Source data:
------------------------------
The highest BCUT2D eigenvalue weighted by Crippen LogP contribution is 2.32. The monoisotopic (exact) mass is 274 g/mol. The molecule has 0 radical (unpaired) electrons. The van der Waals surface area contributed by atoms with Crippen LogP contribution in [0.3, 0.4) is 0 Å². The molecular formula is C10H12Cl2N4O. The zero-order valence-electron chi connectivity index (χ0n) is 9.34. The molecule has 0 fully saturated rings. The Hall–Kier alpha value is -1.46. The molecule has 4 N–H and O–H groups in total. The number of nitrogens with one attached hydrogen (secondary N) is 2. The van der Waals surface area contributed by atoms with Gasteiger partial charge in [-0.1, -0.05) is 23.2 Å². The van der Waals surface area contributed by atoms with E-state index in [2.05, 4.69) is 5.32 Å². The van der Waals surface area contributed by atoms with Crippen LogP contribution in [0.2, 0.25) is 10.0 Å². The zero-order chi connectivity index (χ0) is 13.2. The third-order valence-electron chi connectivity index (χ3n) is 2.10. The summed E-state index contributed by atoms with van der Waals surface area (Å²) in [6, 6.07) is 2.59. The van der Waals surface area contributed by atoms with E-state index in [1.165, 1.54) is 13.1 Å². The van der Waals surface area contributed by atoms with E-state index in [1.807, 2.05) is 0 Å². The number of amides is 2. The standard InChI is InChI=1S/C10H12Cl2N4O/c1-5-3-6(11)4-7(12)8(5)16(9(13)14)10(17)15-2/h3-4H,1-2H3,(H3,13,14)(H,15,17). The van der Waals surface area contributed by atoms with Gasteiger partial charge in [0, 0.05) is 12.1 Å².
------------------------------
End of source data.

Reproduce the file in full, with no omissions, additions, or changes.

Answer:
The highest BCUT2D eigenvalue weighted by Crippen LogP contribution is 2.32. The monoisotopic (exact) mass is 274 g/mol. The molecule has 0 radical (unpaired) electrons. The van der Waals surface area contributed by atoms with Crippen LogP contribution in [0.3, 0.4) is 0 Å². The molecular formula is C10H12Cl2N4O. The zero-order valence-electron chi connectivity index (χ0n) is 9.34. The molecule has 0 fully saturated rings. The Hall–Kier alpha value is -1.46. The molecule has 4 N–H and O–H groups in total. The number of nitrogens with one attached hydrogen (secondary N) is 2. The van der Waals surface area contributed by atoms with Gasteiger partial charge in [-0.1, -0.05) is 23.2 Å². The van der Waals surface area contributed by atoms with E-state index in [2.05, 4.69) is 5.32 Å². The van der Waals surface area contributed by atoms with Crippen LogP contribution in [0.2, 0.25) is 10.0 Å². The zero-order chi connectivity index (χ0) is 13.2. The third-order valence-electron chi connectivity index (χ3n) is 2.10. The summed E-state index contributed by atoms with van der Waals surface area (Å²) in [6, 6.07) is 2.59. The van der Waals surface area contributed by atoms with E-state index in [1.165, 1.54) is 13.1 Å². The van der Waals surface area contributed by atoms with E-state index in [1.807, 2.05) is 0 Å². The number of amides is 2. The standard InChI is InChI=1S/C10H12Cl2N4O/c1-5-3-6(11)4-7(12)8(5)16(9(13)14)10(17)15-2/h3-4H,1-2H3,(H3,13,14)(H,15,17). The van der Waals surface area contributed by atoms with Gasteiger partial charge in [0, 0.05) is 12.1 Å².